NEW YORK (MainStreet) — Karen Fox, an administrative assistant in Boston, had no idea her boss was out to get her. Their seemingly cordial relationship belied the truth, as she learned when called into HR one day.
"They basically read all of these emails she'd sent them saying how terrible I was," said the 38-year-old about this experience with her back-stabbing supervisor.
Fox found out that because her boss wanted her own personal secretary -- not one she shared with others -- she self-servingly threw Fox under the bus.
For Fox and others, the concept that many bosses are terrible to deal with is nothing new; just look at the success of the Hollywood blockbuster film “Horrible Boss” or its predecessor “Office Space.”
Specifically, the study found that upwards of 36% of American employees, work for who they define as a “horrible” or “dysfunctional” boss.
To come to these findings, assistant professors at UoL Kevin Rose, Brad Shuck, Matt Bergman, along with Ph.D. graduate Devon Twyford, conducted what is known as an "integrative literature review." This is a literature review that examines the body of pre-existing research on a given topic--in this case, an analysis of 67 peer-reviewed papers that focused on dysfunctional relationships between managers and their workers. The researchers then plotted specific behaviors described in these papers on a grid.
Bad behavior in managers was found to range from the simply irritating or inept to outwardly manipulative and bullying. Horrible bosses displayed characteristics such as being overly and destructively critical, taking credit for the work of their underlings, or even being verbally abusive.
The authors became interested in the subject, because they found that while there has been a lot of scholarly focus on toxic leadership, there hasn’t been as much attention paid to how annoying or intrusive managerial behavior can impact staff on a daily basis, especially over the longer term.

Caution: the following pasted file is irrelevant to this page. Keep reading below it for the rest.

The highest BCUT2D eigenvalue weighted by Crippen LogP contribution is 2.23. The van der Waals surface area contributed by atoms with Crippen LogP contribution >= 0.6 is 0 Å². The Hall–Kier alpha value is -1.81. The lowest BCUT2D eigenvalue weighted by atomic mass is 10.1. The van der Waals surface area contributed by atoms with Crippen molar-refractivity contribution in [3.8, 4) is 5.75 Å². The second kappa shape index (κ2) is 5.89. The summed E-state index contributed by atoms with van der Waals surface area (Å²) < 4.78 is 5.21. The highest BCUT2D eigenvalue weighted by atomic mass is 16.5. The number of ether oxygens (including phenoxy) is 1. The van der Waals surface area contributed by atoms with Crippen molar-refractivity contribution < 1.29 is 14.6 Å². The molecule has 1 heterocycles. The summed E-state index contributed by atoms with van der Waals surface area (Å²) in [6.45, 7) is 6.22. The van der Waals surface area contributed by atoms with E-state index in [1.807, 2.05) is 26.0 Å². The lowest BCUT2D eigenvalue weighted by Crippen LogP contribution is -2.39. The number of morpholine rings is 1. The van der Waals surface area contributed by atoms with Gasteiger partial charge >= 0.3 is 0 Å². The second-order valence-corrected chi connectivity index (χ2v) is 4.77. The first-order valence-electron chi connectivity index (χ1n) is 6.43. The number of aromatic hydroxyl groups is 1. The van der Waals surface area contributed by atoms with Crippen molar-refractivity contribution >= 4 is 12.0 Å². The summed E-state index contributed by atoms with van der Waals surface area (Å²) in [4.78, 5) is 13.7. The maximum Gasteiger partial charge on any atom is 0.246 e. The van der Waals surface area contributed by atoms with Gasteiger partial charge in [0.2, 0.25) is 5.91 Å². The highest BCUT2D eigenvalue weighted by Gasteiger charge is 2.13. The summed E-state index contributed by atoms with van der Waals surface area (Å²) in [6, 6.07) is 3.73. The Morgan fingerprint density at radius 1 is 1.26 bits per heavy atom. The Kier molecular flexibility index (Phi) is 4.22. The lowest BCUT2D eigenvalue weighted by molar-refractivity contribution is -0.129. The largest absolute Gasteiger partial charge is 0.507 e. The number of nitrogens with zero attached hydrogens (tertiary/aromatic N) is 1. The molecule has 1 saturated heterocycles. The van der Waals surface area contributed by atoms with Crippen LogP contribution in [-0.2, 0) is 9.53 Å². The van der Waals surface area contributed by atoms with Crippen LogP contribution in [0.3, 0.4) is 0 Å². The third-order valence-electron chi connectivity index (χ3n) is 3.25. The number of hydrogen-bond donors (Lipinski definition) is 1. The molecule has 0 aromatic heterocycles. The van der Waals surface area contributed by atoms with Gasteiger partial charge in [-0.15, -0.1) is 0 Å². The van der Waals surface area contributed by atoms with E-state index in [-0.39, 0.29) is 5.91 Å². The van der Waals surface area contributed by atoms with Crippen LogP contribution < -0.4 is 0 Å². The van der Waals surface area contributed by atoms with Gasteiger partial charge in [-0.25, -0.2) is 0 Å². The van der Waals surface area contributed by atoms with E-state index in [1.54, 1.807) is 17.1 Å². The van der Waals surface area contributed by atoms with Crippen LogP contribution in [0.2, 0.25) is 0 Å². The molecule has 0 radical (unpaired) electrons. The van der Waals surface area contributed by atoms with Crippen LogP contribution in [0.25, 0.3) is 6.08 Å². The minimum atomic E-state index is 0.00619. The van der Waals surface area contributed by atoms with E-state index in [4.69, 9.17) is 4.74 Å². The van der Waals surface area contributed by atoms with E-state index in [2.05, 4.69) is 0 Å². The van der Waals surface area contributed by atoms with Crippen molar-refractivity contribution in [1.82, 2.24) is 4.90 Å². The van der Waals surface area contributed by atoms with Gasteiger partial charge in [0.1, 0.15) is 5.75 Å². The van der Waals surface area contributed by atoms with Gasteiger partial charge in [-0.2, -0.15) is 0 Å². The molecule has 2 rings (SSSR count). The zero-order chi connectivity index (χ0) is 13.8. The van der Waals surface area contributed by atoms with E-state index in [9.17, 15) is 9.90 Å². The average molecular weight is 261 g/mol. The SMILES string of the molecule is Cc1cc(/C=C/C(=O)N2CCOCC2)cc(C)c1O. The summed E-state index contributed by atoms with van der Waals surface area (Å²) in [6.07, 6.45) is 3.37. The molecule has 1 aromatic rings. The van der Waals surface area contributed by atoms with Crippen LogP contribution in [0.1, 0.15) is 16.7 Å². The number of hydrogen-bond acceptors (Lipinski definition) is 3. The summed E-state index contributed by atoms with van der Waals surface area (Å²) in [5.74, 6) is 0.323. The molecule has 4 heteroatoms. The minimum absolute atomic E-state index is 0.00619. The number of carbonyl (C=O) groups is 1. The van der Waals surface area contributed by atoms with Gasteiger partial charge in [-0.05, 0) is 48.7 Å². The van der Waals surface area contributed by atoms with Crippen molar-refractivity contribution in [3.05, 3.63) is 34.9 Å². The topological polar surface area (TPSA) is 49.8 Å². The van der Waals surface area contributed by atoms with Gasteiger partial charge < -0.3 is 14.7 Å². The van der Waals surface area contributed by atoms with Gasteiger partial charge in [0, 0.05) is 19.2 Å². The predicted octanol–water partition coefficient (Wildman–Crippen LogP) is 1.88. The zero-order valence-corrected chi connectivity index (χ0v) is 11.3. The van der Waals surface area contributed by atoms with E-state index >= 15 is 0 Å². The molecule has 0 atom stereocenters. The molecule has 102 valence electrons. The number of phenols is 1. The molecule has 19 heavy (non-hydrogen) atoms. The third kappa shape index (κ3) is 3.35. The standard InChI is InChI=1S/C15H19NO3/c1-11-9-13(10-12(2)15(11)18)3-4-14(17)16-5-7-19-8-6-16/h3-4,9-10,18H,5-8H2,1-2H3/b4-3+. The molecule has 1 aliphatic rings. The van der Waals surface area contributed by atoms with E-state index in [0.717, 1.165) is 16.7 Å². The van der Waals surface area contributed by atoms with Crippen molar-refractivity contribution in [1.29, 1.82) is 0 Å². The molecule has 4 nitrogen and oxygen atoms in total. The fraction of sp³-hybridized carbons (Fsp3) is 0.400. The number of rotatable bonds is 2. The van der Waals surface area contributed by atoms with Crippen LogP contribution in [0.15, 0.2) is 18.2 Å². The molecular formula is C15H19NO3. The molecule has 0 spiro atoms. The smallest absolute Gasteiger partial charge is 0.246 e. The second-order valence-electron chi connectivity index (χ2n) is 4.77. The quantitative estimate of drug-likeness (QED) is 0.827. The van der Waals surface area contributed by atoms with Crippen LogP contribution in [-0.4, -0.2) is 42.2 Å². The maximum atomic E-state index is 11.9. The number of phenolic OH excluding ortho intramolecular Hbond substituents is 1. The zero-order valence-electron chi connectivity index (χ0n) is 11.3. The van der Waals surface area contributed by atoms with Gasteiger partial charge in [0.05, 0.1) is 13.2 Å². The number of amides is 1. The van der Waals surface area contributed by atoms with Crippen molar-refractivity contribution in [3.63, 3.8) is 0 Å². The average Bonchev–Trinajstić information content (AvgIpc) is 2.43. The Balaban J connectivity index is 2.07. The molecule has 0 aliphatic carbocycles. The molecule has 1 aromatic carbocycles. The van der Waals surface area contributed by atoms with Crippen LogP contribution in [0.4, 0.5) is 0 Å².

"There is some research out there but not as much as you might imagine," study co-author Matt Bergman told the Washington Post. "We wanted to carve out something specific to define the concept."
The new paper, which reports that anywhere from 13 to 36% of U.S. workers have had a dysfunctional manager, described those bosses as people who repeatedly disrespected employees--whether intentionally or not.
And office culture can play a crucial role in allowing or even emboldening such behavior in upper-level workers.
“The cultures that exist in organizations may, in some ways, enable these individuals to remain in, and even advance within, the workplace,” lead author Kevin Rose, an assistant professor of organizational leadership and learning at the University of Louisville, told Time.
Manipulative and narcissistic behavior can serve those who want upper-level positions while they are clawing their way to the top, which might explain why so many with these tendencies are in superior positions. Yet, once these individuals make it into supervisor roles, the same traits that served them in climbing up the career ladder can negatively impact their staff, who are often exposed to it over an extended period of time.